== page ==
“It’s also about giving back,” said Pete Dunne, a former Virginia player who runs Davie (Fla.) Youth Lacrosse. “There was a time when you were the kid getting hit in the helmet with the ball. It’s a chance for you to be a leader in our game.”

Mike McMahon, the operations manager for the Sylvania (Ohio) Recreation District, oversees a program that covers multiple sports for about 45,000 residents in Northwest Ohio, including boys’ and girls’ lacrosse. His rec department has travel teams in some sports, but sees the danger of putting those teams ahead of the larger rec program.

“If we place all of our emphasis on those 16-20 kids, then the ones that get cut, that can’t afford it or their parents just don’t have time, they’re just going to quit the sport altogether,” McMahon said. “If we diminish rec, they wonder, what’s the point of even playing rec? I hate to push a kid away too early before you even get a chance to see their true potential.”

Dunne’s program in Florida has responded to demands by adding travel teams in the summer and fall, but the focus remains on building a strong base through the rec program during the spring. Kids are not required to play rec, but they do, and as they get older, some stay involved with the program by serving as youth coaches.

“My position is the rec program adds to the growth of the game,” said Dunne, who founded Davie Youth Lacrosse seven years ago. “We feel rec is critical.”

The Burnout Factor

“I’m not anti-club,” said Ruthie Lavelle, president of the Maryland Youth Lacrosse Association. “I’m anti playing a sport year-round that leads to injury and burnout. That level of enthusiasm that you used to see when a kid picked up the stick in the spring, you don’t see that anymore.”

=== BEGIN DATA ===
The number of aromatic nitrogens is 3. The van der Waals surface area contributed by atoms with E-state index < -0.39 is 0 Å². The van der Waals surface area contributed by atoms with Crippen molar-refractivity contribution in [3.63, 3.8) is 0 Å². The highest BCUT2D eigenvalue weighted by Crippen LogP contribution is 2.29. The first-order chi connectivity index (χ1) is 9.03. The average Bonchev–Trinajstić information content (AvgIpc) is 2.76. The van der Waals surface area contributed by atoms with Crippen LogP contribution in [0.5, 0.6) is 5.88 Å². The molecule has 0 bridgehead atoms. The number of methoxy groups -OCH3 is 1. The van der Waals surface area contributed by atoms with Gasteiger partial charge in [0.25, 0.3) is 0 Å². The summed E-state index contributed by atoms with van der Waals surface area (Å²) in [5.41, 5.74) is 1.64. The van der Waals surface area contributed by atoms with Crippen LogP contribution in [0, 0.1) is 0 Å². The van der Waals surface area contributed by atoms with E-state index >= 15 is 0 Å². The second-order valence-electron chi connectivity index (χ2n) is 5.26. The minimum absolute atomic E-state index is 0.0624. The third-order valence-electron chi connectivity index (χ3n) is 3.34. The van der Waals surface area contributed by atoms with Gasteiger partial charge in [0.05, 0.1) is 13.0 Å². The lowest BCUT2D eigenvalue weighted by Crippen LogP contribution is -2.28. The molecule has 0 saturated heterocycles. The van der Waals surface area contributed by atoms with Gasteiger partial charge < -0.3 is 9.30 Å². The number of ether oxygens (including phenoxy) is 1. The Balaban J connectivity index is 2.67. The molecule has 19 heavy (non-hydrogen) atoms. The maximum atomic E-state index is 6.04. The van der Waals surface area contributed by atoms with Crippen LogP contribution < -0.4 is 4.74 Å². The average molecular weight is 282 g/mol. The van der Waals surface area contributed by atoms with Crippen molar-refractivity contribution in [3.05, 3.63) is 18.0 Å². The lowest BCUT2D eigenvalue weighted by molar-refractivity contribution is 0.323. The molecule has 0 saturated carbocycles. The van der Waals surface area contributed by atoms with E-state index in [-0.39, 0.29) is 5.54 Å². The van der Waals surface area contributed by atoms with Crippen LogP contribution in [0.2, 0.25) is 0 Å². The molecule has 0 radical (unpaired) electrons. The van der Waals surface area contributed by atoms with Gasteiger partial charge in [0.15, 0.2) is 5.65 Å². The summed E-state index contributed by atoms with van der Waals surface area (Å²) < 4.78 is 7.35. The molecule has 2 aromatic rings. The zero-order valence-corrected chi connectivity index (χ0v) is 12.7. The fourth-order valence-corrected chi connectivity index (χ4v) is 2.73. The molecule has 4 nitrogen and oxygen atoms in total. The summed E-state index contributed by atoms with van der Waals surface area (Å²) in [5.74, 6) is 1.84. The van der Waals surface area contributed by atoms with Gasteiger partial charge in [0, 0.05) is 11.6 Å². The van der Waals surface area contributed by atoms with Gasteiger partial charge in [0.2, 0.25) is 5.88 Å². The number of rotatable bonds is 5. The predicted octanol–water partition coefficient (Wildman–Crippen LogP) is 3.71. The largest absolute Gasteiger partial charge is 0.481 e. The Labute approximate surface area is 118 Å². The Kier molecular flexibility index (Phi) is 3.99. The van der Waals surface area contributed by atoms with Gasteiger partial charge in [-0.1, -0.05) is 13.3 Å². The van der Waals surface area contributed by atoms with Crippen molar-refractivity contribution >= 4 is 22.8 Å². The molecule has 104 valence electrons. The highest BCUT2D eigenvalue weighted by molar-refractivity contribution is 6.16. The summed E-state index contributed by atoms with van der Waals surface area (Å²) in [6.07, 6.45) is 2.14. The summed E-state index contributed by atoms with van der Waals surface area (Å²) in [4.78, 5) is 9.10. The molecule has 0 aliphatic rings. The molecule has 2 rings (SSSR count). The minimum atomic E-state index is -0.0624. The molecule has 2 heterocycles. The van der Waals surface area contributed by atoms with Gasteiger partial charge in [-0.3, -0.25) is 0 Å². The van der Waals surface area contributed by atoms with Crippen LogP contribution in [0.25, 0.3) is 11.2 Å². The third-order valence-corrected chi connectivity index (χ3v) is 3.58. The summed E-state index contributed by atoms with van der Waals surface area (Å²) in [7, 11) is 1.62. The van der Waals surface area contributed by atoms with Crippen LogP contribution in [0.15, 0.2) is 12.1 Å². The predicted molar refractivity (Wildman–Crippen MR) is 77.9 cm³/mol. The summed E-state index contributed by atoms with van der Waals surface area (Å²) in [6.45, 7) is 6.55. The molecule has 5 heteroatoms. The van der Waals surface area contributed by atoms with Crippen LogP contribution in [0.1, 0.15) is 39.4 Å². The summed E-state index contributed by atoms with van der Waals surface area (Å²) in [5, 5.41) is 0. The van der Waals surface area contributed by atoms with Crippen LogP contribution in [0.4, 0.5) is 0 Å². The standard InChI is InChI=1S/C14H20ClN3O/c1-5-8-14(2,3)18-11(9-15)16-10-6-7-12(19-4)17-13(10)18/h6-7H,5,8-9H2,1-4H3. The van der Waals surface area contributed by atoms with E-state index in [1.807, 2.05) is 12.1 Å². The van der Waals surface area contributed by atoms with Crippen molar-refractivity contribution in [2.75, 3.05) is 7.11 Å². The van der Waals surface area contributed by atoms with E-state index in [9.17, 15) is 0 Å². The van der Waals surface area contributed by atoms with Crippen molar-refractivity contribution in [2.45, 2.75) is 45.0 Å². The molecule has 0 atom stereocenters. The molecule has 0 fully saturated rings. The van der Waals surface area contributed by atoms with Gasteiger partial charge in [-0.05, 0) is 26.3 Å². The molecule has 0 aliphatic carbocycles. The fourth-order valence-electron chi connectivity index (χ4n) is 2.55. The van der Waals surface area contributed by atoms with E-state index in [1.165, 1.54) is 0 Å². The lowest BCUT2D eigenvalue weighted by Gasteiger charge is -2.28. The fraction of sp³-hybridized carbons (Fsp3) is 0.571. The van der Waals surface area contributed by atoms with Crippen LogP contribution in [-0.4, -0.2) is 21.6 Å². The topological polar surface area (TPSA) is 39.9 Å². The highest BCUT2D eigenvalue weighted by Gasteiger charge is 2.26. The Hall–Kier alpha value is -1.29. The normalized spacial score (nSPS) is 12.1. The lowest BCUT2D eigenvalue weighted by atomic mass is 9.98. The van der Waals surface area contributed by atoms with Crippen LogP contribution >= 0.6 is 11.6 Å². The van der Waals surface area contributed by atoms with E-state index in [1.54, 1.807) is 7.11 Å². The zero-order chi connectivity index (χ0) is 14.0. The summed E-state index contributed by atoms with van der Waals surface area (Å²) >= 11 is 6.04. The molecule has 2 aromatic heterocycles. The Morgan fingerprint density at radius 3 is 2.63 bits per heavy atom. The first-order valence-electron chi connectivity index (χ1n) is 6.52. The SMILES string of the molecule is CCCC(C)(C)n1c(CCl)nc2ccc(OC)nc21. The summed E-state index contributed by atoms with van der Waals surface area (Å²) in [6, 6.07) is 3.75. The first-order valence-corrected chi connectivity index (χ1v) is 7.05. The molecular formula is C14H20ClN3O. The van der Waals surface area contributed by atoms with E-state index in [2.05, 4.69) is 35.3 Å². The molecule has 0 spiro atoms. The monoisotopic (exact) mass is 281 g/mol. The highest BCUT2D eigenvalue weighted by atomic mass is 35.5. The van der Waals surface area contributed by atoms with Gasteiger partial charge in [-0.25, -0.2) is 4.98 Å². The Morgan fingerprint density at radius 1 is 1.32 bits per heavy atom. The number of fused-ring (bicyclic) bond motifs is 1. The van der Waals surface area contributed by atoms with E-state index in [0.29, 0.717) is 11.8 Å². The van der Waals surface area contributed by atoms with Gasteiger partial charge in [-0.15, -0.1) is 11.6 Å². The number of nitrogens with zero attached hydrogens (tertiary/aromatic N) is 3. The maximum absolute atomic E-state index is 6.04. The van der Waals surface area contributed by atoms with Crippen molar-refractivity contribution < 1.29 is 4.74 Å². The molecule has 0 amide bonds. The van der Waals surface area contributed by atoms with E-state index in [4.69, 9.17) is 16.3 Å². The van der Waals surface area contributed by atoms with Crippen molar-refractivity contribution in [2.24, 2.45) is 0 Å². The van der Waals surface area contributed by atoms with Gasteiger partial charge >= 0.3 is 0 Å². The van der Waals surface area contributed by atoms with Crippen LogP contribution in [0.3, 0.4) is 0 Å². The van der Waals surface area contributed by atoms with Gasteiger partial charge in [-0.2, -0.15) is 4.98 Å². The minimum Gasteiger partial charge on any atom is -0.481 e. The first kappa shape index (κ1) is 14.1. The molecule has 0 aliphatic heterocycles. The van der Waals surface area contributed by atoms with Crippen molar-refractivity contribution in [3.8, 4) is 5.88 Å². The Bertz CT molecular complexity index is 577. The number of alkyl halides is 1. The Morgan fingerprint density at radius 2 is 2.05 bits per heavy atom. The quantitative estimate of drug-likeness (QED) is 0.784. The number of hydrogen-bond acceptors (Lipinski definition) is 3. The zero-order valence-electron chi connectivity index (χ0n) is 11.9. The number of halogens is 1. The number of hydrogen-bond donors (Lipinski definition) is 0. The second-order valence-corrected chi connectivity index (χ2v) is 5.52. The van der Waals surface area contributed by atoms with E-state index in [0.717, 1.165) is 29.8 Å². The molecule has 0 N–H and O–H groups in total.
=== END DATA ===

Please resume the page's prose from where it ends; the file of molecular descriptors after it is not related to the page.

While many club programs openly support kids continuing to play rec lacrosse and multiple sports, the demands on their time — from multiple coaches in different sports — sometimes make it difficult for that to be a reality.

Nearly all of Bates’ players on the 2015 Princeton roster played at least two sports in high school. He wants the same for his son.

“I’m doing everything I can to keep him focusing too early on one sport,” Bates said.

Juggling multiple sports isn’t easy, and it comes with some sacrifices. Bates recently said no to an indoor lacrosse all-star game. His son forewent indoor soccer this winter and will play only rec basketball this year instead of both rec and travel.

“Parents have to learn how to say no,” Bates said. “It’s too much.”

When Lavelle cautions parents about committing to year-round lacrosse, she often hears the my-kid-loves-it pushback.

“Your kid would probably also love to eat Doritos and M&M’s for dinner, but you don’t let them,” Lavelle said. “Parents have to stand up to the clubs and say no.”

“I’ve taken countless calls from club and travel parents telling me their kid is burned out, it costs too much money, it’s too much time in the car,” Coyne said. “I’ve never gotten that call from a rec parent.”

What’s a Parent to Do?

There’s no simple answer. Each situation is unique.

But knowledge is power. If you’re considering a club team, don’t be afraid to ask questions.

“There are a lot of great people involved in club lacrosse,” Shoulberg said. “Do research, talk to people and find out if they’re having a good experience. Find out if kids are developing or if they’re just churning and burning through kids.”

Many parents see club lacrosse as a path toward college lacrosse. That can be true in some cases, but lacrosse scholarships are minimal.

Understand what drives your child, Bates said, and whether the time and financial commitments are worth the investment.

“People want to come to Princeton, but you can sense when someone is in the process just to achieve the goal versus kids that just love it,” said Bates.

Club or rec? The choice, if forced upon you, comes down to what will allow your child to love his or her lacrosse experience.